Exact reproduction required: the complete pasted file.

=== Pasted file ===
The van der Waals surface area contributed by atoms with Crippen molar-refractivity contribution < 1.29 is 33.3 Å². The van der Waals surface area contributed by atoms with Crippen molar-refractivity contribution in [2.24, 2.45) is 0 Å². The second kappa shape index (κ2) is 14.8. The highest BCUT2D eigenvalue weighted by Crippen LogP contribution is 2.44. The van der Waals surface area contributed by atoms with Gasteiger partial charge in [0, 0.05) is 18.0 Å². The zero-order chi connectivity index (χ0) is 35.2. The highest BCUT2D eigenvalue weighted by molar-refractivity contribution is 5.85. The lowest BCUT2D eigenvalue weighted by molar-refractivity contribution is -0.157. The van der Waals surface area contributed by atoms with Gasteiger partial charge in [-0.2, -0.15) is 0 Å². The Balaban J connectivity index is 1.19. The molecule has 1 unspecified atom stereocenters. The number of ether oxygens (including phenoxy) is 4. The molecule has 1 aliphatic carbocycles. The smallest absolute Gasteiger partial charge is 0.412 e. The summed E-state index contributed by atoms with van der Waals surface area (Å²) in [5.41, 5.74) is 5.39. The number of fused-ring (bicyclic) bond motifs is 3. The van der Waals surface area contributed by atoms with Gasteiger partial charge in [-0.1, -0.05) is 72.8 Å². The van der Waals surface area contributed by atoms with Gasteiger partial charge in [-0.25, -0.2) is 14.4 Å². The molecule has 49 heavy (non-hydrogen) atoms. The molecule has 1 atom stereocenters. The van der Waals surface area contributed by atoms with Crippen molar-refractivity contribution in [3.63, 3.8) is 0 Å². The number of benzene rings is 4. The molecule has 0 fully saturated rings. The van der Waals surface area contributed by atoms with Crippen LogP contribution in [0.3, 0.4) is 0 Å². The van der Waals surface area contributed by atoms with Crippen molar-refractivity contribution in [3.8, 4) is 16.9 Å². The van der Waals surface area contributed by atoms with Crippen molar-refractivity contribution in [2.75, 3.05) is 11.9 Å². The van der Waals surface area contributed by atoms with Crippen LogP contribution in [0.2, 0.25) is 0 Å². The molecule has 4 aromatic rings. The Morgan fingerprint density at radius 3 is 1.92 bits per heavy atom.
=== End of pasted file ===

The van der Waals surface area contributed by atoms with Crippen molar-refractivity contribution < 1.29 is 33.3 Å². The van der Waals surface area contributed by atoms with Crippen molar-refractivity contribution in [2.24, 2.45) is 0 Å². The second kappa shape index (κ2) is 14.8. The highest BCUT2D eigenvalue weighted by Crippen LogP contribution is 2.44. The van der Waals surface area contributed by atoms with Gasteiger partial charge in [0, 0.05) is 18.0 Å². The zero-order chi connectivity index (χ0) is 35.2. The highest BCUT2D eigenvalue weighted by molar-refractivity contribution is 5.85. The lowest BCUT2D eigenvalue weighted by molar-refractivity contribution is -0.157. The van der Waals surface area contributed by atoms with Gasteiger partial charge in [-0.2, -0.15) is 0 Å². The Balaban J connectivity index is 1.19. The molecule has 1 unspecified atom stereocenters. The number of ether oxygens (including phenoxy) is 4. The molecule has 1 aliphatic carbocycles. The smallest absolute Gasteiger partial charge is 0.412 e. The summed E-state index contributed by atoms with van der Waals surface area (Å²) in [5.41, 5.74) is 5.39. The number of fused-ring (bicyclic) bond motifs is 3. The van der Waals surface area contributed by atoms with Gasteiger partial charge in [-0.1, -0.05) is 72.8 Å². The van der Waals surface area contributed by atoms with Gasteiger partial charge in [-0.25, -0.2) is 14.4 Å². The molecule has 49 heavy (non-hydrogen) atoms. The molecule has 1 atom stereocenters. The van der Waals surface area contributed by atoms with Crippen molar-refractivity contribution in [3.63, 3.8) is 0 Å². The number of benzene rings is 4. The molecule has 0 fully saturated rings. The van der Waals surface area contributed by atoms with Crippen LogP contribution in [0.3, 0.4) is 0 Å². The van der Waals surface area contributed by atoms with Crippen molar-refractivity contribution in [3.8, 4) is 16.9 Å². The van der Waals surface area contributed by atoms with Crippen molar-refractivity contribution in [2.75, 3.05) is 11.9 Å². The van der Waals surface area contributed by atoms with Crippen LogP contribution in [0.2, 0.25) is 0 Å². The molecule has 4 aromatic rings. The Morgan fingerprint density at radius 3 is 1.92 bits per heavy atom.